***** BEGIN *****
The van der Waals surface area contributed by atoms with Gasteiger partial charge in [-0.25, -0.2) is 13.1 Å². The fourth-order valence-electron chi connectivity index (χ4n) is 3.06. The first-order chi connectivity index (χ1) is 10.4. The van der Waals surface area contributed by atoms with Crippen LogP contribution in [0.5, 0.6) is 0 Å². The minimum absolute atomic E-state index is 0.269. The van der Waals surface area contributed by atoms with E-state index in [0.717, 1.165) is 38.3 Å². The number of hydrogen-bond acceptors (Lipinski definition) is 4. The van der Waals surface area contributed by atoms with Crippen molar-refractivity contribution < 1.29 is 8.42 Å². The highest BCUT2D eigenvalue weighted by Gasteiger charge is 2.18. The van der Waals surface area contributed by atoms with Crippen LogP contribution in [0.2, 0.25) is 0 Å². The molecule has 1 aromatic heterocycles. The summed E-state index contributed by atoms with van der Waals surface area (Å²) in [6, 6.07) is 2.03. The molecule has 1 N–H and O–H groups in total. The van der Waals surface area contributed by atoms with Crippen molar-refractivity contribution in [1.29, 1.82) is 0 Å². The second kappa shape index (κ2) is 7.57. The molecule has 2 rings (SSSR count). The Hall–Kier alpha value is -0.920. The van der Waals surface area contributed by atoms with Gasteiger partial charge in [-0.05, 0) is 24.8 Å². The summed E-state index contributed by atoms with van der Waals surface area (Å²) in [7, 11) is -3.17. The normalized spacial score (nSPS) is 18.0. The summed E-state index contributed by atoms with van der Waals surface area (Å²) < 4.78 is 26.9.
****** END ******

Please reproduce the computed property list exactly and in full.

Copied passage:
The van der Waals surface area contributed by atoms with Gasteiger partial charge in [-0.25, -0.2) is 13.1 Å². The fourth-order valence-electron chi connectivity index (χ4n) is 3.06. The first-order chi connectivity index (χ1) is 10.4. The van der Waals surface area contributed by atoms with Crippen LogP contribution in [0.5, 0.6) is 0 Å². The minimum absolute atomic E-state index is 0.269. The van der Waals surface area contributed by atoms with E-state index in [0.717, 1.165) is 38.3 Å². The number of hydrogen-bond acceptors (Lipinski definition) is 4. The van der Waals surface area contributed by atoms with Crippen molar-refractivity contribution < 1.29 is 8.42 Å². The highest BCUT2D eigenvalue weighted by Gasteiger charge is 2.18. The van der Waals surface area contributed by atoms with Crippen LogP contribution in [0.2, 0.25) is 0 Å². The molecule has 1 aromatic heterocycles. The summed E-state index contributed by atoms with van der Waals surface area (Å²) in [6, 6.07) is 2.03. The molecule has 1 N–H and O–H groups in total. The van der Waals surface area contributed by atoms with Crippen molar-refractivity contribution in [1.29, 1.82) is 0 Å². The second kappa shape index (κ2) is 7.57. The molecule has 2 rings (SSSR count). The Hall–Kier alpha value is -0.920. The van der Waals surface area contributed by atoms with Gasteiger partial charge in [-0.05, 0) is 24.8 Å². The summed E-state index contributed by atoms with van der Waals surface area (Å²) in [7, 11) is -3.17. The normalized spacial score (nSPS) is 18.0. The summed E-state index contributed by atoms with van der Waals surface area (Å²) < 4.78 is 26.9.